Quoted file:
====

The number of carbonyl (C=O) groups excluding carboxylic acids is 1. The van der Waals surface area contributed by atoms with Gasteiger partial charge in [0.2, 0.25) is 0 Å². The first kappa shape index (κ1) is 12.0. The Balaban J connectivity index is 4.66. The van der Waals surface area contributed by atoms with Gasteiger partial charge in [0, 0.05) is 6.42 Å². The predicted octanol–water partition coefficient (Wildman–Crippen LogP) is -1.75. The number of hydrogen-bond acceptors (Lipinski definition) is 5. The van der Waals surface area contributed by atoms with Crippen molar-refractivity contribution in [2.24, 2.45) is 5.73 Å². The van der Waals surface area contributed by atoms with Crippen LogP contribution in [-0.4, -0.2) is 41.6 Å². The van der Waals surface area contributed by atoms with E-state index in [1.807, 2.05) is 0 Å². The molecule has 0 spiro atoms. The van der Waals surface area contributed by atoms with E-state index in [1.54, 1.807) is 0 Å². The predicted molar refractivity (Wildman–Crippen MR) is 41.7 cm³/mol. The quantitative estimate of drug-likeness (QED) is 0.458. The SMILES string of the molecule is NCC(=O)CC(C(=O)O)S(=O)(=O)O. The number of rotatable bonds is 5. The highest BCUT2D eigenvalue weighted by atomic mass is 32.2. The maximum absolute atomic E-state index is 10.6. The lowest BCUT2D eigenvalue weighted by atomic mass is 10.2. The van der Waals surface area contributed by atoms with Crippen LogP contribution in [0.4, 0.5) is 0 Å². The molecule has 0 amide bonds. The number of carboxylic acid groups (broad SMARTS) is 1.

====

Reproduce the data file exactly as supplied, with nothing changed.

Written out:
The number of carbonyl (C=O) groups excluding carboxylic acids is 1. The van der Waals surface area contributed by atoms with Gasteiger partial charge in [0.2, 0.25) is 0 Å². The first kappa shape index (κ1) is 12.0. The Balaban J connectivity index is 4.66. The van der Waals surface area contributed by atoms with Gasteiger partial charge in [0, 0.05) is 6.42 Å². The predicted octanol–water partition coefficient (Wildman–Crippen LogP) is -1.75. The number of hydrogen-bond acceptors (Lipinski definition) is 5. The van der Waals surface area contributed by atoms with Crippen molar-refractivity contribution in [2.24, 2.45) is 5.73 Å². The van der Waals surface area contributed by atoms with Crippen LogP contribution in [-0.4, -0.2) is 41.6 Å². The van der Waals surface area contributed by atoms with E-state index in [1.807, 2.05) is 0 Å². The molecule has 0 spiro atoms. The van der Waals surface area contributed by atoms with E-state index in [1.54, 1.807) is 0 Å². The predicted molar refractivity (Wildman–Crippen MR) is 41.7 cm³/mol. The quantitative estimate of drug-likeness (QED) is 0.458. The SMILES string of the molecule is NCC(=O)CC(C(=O)O)S(=O)(=O)O. The number of rotatable bonds is 5. The highest BCUT2D eigenvalue weighted by atomic mass is 32.2. The maximum absolute atomic E-state index is 10.6. The lowest BCUT2D eigenvalue weighted by atomic mass is 10.2. The van der Waals surface area contributed by atoms with Crippen LogP contribution in [0.4, 0.5) is 0 Å². The molecule has 0 amide bonds. The number of carboxylic acid groups (broad SMARTS) is 1.